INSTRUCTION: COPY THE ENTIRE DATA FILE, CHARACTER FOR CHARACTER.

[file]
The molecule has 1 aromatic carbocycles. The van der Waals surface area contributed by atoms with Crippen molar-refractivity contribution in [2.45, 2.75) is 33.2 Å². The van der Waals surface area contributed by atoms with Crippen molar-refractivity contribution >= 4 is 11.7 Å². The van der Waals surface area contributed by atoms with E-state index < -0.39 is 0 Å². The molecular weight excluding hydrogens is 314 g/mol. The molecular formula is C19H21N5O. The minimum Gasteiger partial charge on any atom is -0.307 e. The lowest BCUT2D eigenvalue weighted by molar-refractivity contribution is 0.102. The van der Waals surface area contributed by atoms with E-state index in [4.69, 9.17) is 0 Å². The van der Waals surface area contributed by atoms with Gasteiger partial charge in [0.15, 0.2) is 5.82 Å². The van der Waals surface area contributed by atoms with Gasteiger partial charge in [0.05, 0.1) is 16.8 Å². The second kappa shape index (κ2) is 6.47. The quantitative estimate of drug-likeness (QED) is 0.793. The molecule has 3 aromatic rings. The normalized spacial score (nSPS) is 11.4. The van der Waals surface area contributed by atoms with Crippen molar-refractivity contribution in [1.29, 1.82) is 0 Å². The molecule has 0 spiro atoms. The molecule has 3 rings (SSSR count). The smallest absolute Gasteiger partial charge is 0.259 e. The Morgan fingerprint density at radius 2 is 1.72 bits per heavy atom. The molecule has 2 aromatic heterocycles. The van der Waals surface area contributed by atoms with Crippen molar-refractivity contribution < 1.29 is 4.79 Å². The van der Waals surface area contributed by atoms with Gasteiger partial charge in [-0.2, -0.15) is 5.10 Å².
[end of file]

The molecule has 1 aromatic carbocycles. The van der Waals surface area contributed by atoms with Crippen molar-refractivity contribution in [2.45, 2.75) is 33.2 Å². The van der Waals surface area contributed by atoms with Crippen molar-refractivity contribution >= 4 is 11.7 Å². The van der Waals surface area contributed by atoms with E-state index < -0.39 is 0 Å². The molecular weight excluding hydrogens is 314 g/mol. The molecular formula is C19H21N5O. The minimum Gasteiger partial charge on any atom is -0.307 e. The lowest BCUT2D eigenvalue weighted by molar-refractivity contribution is 0.102. The van der Waals surface area contributed by atoms with E-state index in [4.69, 9.17) is 0 Å². The van der Waals surface area contributed by atoms with Gasteiger partial charge in [0.15, 0.2) is 5.82 Å². The van der Waals surface area contributed by atoms with Gasteiger partial charge in [0.05, 0.1) is 16.8 Å². The second kappa shape index (κ2) is 6.47. The quantitative estimate of drug-likeness (QED) is 0.793. The molecule has 3 aromatic rings. The normalized spacial score (nSPS) is 11.4. The van der Waals surface area contributed by atoms with Crippen molar-refractivity contribution in [1.29, 1.82) is 0 Å². The molecule has 0 spiro atoms. The molecule has 3 rings (SSSR count). The smallest absolute Gasteiger partial charge is 0.259 e. The Morgan fingerprint density at radius 2 is 1.72 bits per heavy atom. The molecule has 2 aromatic heterocycles. The van der Waals surface area contributed by atoms with Crippen molar-refractivity contribution < 1.29 is 4.79 Å². The van der Waals surface area contributed by atoms with Gasteiger partial charge in [-0.2, -0.15) is 5.10 Å².